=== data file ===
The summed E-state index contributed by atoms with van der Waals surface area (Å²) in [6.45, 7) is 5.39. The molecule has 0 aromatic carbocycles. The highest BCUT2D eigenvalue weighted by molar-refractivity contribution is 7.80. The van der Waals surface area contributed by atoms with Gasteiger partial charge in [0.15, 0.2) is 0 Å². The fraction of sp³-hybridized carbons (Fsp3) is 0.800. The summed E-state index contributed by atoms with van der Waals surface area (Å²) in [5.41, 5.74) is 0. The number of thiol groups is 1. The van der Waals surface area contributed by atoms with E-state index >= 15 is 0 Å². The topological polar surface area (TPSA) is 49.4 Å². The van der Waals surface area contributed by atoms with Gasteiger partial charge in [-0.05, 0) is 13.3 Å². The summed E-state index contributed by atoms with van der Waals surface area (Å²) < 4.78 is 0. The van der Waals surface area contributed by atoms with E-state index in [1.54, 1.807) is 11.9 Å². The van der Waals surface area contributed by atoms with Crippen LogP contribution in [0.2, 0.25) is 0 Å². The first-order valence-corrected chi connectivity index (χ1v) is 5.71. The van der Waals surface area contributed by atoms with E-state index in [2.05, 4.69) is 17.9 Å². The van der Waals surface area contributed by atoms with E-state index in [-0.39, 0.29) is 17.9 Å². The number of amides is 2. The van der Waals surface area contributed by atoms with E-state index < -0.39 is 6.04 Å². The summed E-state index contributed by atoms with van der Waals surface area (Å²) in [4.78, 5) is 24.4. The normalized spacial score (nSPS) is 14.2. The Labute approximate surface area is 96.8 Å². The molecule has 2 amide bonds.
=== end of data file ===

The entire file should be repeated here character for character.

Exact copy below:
The summed E-state index contributed by atoms with van der Waals surface area (Å²) in [6.45, 7) is 5.39. The molecule has 0 aromatic carbocycles. The highest BCUT2D eigenvalue weighted by molar-refractivity contribution is 7.80. The van der Waals surface area contributed by atoms with Gasteiger partial charge in [0.15, 0.2) is 0 Å². The fraction of sp³-hybridized carbons (Fsp3) is 0.800. The summed E-state index contributed by atoms with van der Waals surface area (Å²) in [5.41, 5.74) is 0. The number of thiol groups is 1. The van der Waals surface area contributed by atoms with E-state index >= 15 is 0 Å². The topological polar surface area (TPSA) is 49.4 Å². The van der Waals surface area contributed by atoms with Gasteiger partial charge in [-0.05, 0) is 13.3 Å². The summed E-state index contributed by atoms with van der Waals surface area (Å²) < 4.78 is 0. The van der Waals surface area contributed by atoms with E-state index in [1.54, 1.807) is 11.9 Å². The van der Waals surface area contributed by atoms with Crippen LogP contribution in [0.2, 0.25) is 0 Å². The first-order valence-corrected chi connectivity index (χ1v) is 5.71. The van der Waals surface area contributed by atoms with E-state index in [2.05, 4.69) is 17.9 Å². The van der Waals surface area contributed by atoms with E-state index in [-0.39, 0.29) is 17.9 Å². The number of amides is 2. The van der Waals surface area contributed by atoms with E-state index < -0.39 is 6.04 Å². The summed E-state index contributed by atoms with van der Waals surface area (Å²) in [4.78, 5) is 24.4. The normalized spacial score (nSPS) is 14.2. The Labute approximate surface area is 96.8 Å². The molecule has 2 amide bonds.